W3C home > Mailing lists > Public > www-svg@w3.org > November 2011

Re: Revisiting SVG Fonts

From: Charles Pritchard <chuck@jumis.com>
Date: Fri, 04 Nov 2011 03:20:27 -0700
Message-ID: <4EB3BC6B.9090303@jumis.com>
To: Robert Longson <longsonr@gmail.com>
CC: www-svg@w3.org
TL;DR: Polyfill method.

PDF.js and jsfont ( http://hertzen.com/experiments/jsfont/ ) demonstrate 
that SVG Tiny embeddings can be re-serialized into TTF files with a 
functioning onload handler. It requires quite a bit of code, but it's 

I encourage developers to explore font authoring techniques inside the 
browser as most font editing activities require desktop software.

As an aside, Ancient Lives is a great example of transcription software 
running in the browser:


Mozilla is requiring font-shaping be available.

For authors who are targeting SVG Fonts, I suggest exploring ligature 
hacks and altGlyph.
I'm experimenting with those techniques in my attempts to support 
handwritten content and rasterized content.

The rest of my reply follows in-thread.

Robert, I've only asked, in the first section (in-thread), for some 

The rest of my response is a low priority.


note: My reference to "Robert's comment" on 11/3/11 (en-US) is to Robert 
subsequent replies are from Robert Longson.

On 11/4/11 1:59 AM, Robert Longson wrote:
>> On 11/3/11 3:04 PM, Charles Pritchard wrote:
>> What I took away from Robert's comment was that SVG 1.2 Tiny is not
>> sufficient for inclusion in Mozilla. I believe that a more complete
>> implementation of the specification in SVG 1.1 may be acceptable,
>> inclusive of animation and multi-colored glyphs.
> No, an SVG 1.1 Full font implementation is even less likely to be
> accepted into the
> codebase than SVG 1.1 Tiny font support. We're not really interested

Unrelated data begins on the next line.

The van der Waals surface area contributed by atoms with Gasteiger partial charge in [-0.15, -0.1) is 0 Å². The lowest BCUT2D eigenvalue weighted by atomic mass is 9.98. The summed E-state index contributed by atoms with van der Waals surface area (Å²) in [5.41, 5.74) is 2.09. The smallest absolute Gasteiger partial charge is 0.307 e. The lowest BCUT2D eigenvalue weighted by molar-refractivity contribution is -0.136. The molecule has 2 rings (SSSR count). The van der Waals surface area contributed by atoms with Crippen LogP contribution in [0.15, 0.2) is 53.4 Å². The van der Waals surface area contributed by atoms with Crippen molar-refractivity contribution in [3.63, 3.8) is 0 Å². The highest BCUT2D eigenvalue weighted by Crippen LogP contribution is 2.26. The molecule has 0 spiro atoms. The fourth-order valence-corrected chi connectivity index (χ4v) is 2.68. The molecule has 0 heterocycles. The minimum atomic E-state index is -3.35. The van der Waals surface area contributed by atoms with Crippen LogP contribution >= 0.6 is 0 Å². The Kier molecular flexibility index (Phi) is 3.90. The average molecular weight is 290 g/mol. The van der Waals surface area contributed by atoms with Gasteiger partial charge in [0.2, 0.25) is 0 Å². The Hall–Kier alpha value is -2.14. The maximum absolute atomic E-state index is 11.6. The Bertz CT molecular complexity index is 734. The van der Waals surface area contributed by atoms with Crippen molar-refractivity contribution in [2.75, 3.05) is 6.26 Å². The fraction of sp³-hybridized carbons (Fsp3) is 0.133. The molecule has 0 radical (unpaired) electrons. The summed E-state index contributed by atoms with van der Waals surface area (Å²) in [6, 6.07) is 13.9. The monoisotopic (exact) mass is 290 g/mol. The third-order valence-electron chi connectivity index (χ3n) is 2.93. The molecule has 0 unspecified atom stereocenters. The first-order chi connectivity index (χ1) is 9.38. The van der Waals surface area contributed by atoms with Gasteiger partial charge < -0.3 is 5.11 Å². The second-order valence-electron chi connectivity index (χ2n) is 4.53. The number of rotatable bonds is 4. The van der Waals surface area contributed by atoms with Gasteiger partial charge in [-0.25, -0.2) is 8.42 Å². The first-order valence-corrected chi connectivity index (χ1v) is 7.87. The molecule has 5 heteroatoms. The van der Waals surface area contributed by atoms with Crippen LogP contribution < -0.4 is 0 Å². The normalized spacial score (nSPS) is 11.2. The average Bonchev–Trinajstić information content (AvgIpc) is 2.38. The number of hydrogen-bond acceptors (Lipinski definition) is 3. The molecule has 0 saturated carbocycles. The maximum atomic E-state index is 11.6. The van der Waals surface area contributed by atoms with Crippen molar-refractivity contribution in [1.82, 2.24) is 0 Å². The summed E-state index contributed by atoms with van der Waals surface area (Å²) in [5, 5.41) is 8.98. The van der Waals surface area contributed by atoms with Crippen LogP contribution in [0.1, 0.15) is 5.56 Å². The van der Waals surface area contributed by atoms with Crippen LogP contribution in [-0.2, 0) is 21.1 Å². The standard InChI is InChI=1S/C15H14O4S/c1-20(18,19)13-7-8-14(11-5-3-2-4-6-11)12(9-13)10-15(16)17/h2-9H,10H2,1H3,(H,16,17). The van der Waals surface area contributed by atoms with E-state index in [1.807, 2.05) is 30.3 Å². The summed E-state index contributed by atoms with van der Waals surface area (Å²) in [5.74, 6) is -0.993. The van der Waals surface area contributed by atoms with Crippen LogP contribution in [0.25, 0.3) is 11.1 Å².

> in supporting
> animation or multi-coloured glyphs[1].

When you say "we're not really interested" does that mean:
a) We will not do this. If it is in a specification we will not 
implement it.
b) We're not motivated by this, we have no particular concerns about 
this matter at this time.
c) Something else.

> We think the web should be for everyone, not just those who can read
> and write English
> so we're not going to implement something that can't be used by a
> large part of the
> world's population. [2-5]

SVG Fonts may be used with arbitrary content through various altGlyph 
and ligature-related hacks.
The important thing is that the document doesn't devolve into <path> 
instead of <text>.

Without SVG Font support of any kind, the font data is likely to be 
exported as <path> data sans-accessible content.

SVG2 seems to be a reboot; SVG1 files are quite likely to be exported in 
that manner.
There's room to avoid that with SVG2.

I appreciate your (and Mozilla's) position on linguistic sensitivity and 
your attendance on this thread.

I agree that SVG Fonts are a toy (script) in comparison to the goals of 

Personal handwriting is an unsupported script. That's one I'm focused 
on, and it won't be solved by Graphite; it's an area where I'm hoping 
altGlyph usage can be trimmed down.

I'm 100% behind the motivation Mozilla has here in defending linguistic 

I'm saddened that it comes at the expense of speakers.

Few speakers of the "world's population" have the technical knowledge to 
work with a font editing program, and the time and resources to populate 
the font with all of the requisite details needed for Graphite font 
shaping to shine.

Many speakers are able to take a pen to paper and transcribe on keyboard 
what they've written or what they see.

We could certainly deconstruct the graphite and opentype specs and 
XML-ize them into SVG Fonts... but the majority of users, of all 
scripts, would be thoroughly overwhelmed.... just as they would be 
thoroughly overwhelmed in attempting to develop with Graphite.

It sounds to me like that's the only way forward, in terms of supporting 
inline XML for font-face.
Otherwise, we're stuck manipulating data uris.

> Putting SVG into OpenType font tables is one solution that would allow
> this as we could
> take advantage of our existing complex shaping capability.
> [1] https://bugzilla.mozilla.org/show_bug.cgi?id=119490#c70
> [2] https://bugzilla.mozilla.org/show_bug.cgi?id=119490#c49
> [3] https://bugzilla.mozilla.org/show_bug.cgi?id=119490#c95
> [4] https://bugzilla.mozilla.org/show_bug.cgi?id=119490#c99
> [5] https://bugzilla.mozilla.org/show_bug.cgi?id=119490#c104

This thread was easier for me to follow, from Batik:

"SVG fonts do not support the complexity needed for most Indic 
languages, particularly those written in Devanagari"
Received on Friday, 4 November 2011 10:20:59 UTC

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